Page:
Growing up, history had never been a favourite subject of mine. Naturally, memorising innumerable dates and difficult names is not any 15-year-old's preferred choice of activity. As I recall those lessons now, I realise that the mindless memorisation was not in fact our biggest problem, instead, it was the stories that they chose to tell us and the ones they suitably left behind.
Descending from Great Lies
Perhaps if my eighth grade teacher hadn't so deeply venerated Churchill as a hero and unabashedly glorified the contributions of the British Empire, I would understand much sooner that there's more to Zainul Abedin's 1943 Bengal famine paintings than a couple of starving children on the streets. Perhaps, if I was introduced to the other side of the horrific story, I would slowly develop the ability to be more conscious earlier on and not allow my worldview to be reduced to such Eurocentric notions. Of course, this single lesson had not been the only influential factor, but denying its part would be foolish, as contemporary history lessons continue to be steeped in faulty ideologies.
As one would expect, my own experience is not unique to many of those around me. Zohra Ahmed*, 21, a first-year university student similarly believes that her school had failed at teaching her the important facts. She says, "My history classes never discussed anything related to the oppression that Christopher Columbus inflicted on the native people upon his arrival, but went at lengths to have us believe that he was some sort of hero, an explorer, who had noteworthy achievements. It wasn't until I learned about the controversy of celebrating Columbus Day that I came to realise how misinformative my lessons truly had been."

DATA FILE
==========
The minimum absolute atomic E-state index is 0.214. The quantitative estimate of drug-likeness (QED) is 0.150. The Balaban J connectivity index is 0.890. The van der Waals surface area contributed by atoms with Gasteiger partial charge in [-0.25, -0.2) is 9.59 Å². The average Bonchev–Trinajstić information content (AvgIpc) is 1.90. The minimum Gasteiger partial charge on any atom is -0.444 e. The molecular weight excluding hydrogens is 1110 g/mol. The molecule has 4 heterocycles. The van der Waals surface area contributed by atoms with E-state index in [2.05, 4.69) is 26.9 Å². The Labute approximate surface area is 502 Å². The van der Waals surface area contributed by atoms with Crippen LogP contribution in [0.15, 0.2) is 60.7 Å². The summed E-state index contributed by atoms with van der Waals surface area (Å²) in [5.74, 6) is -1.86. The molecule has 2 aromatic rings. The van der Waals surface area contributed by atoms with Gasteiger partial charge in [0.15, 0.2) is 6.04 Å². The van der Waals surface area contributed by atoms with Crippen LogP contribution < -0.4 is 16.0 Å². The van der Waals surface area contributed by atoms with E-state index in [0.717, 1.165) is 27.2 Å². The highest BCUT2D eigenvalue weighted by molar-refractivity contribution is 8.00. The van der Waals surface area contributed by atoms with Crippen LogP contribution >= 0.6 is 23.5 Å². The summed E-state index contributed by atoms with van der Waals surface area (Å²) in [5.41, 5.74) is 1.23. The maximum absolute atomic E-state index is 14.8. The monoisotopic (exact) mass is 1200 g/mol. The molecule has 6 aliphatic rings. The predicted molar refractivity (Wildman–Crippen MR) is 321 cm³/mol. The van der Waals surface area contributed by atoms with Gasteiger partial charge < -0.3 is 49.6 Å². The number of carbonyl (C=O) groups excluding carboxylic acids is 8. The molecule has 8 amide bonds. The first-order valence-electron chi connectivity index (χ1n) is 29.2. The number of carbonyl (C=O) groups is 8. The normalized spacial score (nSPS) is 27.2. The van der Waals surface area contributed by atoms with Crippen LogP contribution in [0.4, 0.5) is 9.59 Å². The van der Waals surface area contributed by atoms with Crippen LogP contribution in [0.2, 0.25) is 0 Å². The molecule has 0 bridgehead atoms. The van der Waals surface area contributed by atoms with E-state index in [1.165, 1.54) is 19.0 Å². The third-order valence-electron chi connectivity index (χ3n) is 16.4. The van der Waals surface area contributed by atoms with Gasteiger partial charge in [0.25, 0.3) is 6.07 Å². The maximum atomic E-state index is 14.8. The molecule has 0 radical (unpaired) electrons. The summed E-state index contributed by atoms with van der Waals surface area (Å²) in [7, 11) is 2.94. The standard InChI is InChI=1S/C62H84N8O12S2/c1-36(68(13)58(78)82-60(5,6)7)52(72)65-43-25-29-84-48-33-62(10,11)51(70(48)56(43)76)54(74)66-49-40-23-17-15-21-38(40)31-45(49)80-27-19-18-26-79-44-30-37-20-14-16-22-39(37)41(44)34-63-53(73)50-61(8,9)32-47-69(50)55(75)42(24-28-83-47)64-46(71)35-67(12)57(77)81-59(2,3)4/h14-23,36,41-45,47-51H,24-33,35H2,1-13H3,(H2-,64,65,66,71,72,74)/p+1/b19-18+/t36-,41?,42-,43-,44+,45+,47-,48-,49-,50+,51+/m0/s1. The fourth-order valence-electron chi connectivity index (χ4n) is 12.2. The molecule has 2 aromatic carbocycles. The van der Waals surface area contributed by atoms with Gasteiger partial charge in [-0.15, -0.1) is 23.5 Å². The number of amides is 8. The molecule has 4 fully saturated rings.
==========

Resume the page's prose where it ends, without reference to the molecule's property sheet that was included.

Another recent school graduate, Anil Zaman, 19, had also expressed his discontent, saying, "I went to a Bangla medium school, so while the figures may have been different, they were equally problematic. I was taught to believe that Gandhi was a benevolent leader who struggled for India's independence, but nothing about his racially discriminatory views and exploitation of young women."
We often fail to realise that these very stories hold significant power to construct a child's understanding not only of the world but also of themselves, and we commit a gross disservice to them by perpetuating problematic narratives through these lessons. Be it an English or a Bangla medium school, the problem remains pervasive in both systems. These sanitised versions of history do nothing to protect us as children, and instead end up creating adults who are not equipped to critically engage in nuanced conversations about current world issues, as we fail to make crucial connections between the present and the past.
Inevitably, it comes as no surprise that most students in our country continue to harbour prejudiced opinions of this kind. After all, can they be blamed?
Rethinking Our Lessons
In recent times, educators from around the world have raised concerns about not teaching students the difficult truths of our past. While addressing such sensitive issues isn't a simple task, they believe that teachers can offer small glimpses in a simplified and age-appropriate manner. Even though students may be too young to entirely grasp the complexities of these topics, it would certainly open up room for counter-narratives. Several organisations such as Rethinking School and Teaching Tolerance based in America have been working towards accomplishing these very goals. Unfortunately, there aren't many such initiatives in our part of the world, but these organisations along with several resources available online can serve as effective models to take a step forward.
We live in increasingly turbulent times where it has become much harder now to deny the existence of institutionalised ignorance and it certainly demands that we prepare our students with deeper purposes of knowledge and learning.
*Name has been changed for privacy
Sometimes when Nafisa isn't crippled by self-doubt and procrastination, she writes and paints things. You can reach her at firstname.lastname@example.org